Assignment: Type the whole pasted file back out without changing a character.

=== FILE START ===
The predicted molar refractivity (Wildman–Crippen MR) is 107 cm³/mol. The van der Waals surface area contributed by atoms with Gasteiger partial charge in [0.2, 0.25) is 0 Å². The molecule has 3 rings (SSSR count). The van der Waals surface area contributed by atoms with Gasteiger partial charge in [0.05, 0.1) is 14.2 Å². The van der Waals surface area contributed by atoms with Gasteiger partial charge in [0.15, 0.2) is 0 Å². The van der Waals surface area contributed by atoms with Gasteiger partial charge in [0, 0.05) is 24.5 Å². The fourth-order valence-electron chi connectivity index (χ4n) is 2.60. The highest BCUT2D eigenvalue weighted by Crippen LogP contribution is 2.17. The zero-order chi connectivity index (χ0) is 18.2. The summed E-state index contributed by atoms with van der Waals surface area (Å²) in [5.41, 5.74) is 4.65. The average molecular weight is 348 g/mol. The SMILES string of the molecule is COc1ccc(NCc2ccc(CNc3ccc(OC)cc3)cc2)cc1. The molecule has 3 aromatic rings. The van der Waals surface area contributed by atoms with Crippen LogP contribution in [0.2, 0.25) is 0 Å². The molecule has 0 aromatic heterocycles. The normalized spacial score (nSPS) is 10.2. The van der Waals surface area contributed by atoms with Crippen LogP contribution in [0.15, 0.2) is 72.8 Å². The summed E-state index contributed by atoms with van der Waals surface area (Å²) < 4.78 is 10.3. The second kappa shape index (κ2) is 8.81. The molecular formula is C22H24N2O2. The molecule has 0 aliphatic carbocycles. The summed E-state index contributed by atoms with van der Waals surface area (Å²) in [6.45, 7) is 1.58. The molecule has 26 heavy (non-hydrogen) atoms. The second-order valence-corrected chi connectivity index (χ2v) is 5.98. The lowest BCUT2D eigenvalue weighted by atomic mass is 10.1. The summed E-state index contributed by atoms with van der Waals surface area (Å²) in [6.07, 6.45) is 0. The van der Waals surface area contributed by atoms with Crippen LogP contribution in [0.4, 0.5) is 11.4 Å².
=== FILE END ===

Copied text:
The predicted molar refractivity (Wildman–Crippen MR) is 107 cm³/mol. The van der Waals surface area contributed by atoms with Gasteiger partial charge in [0.2, 0.25) is 0 Å². The molecule has 3 rings (SSSR count). The van der Waals surface area contributed by atoms with Gasteiger partial charge in [0.05, 0.1) is 14.2 Å². The van der Waals surface area contributed by atoms with Gasteiger partial charge in [0.15, 0.2) is 0 Å². The van der Waals surface area contributed by atoms with Gasteiger partial charge in [0, 0.05) is 24.5 Å². The fourth-order valence-electron chi connectivity index (χ4n) is 2.60. The highest BCUT2D eigenvalue weighted by Crippen LogP contribution is 2.17. The zero-order chi connectivity index (χ0) is 18.2. The summed E-state index contributed by atoms with van der Waals surface area (Å²) in [5.41, 5.74) is 4.65. The average molecular weight is 348 g/mol. The SMILES string of the molecule is COc1ccc(NCc2ccc(CNc3ccc(OC)cc3)cc2)cc1. The molecule has 3 aromatic rings. The van der Waals surface area contributed by atoms with Crippen LogP contribution in [0.2, 0.25) is 0 Å². The molecule has 0 aromatic heterocycles. The normalized spacial score (nSPS) is 10.2. The van der Waals surface area contributed by atoms with Crippen LogP contribution in [0.15, 0.2) is 72.8 Å². The summed E-state index contributed by atoms with van der Waals surface area (Å²) < 4.78 is 10.3. The second kappa shape index (κ2) is 8.81. The molecular formula is C22H24N2O2. The molecule has 0 aliphatic carbocycles. The summed E-state index contributed by atoms with van der Waals surface area (Å²) in [6.45, 7) is 1.58. The molecule has 26 heavy (non-hydrogen) atoms. The second-order valence-corrected chi connectivity index (χ2v) is 5.98. The lowest BCUT2D eigenvalue weighted by atomic mass is 10.1. The summed E-state index contributed by atoms with van der Waals surface area (Å²) in [6.07, 6.45) is 0. The van der Waals surface area contributed by atoms with Crippen LogP contribution in [0.4, 0.5) is 11.4 Å².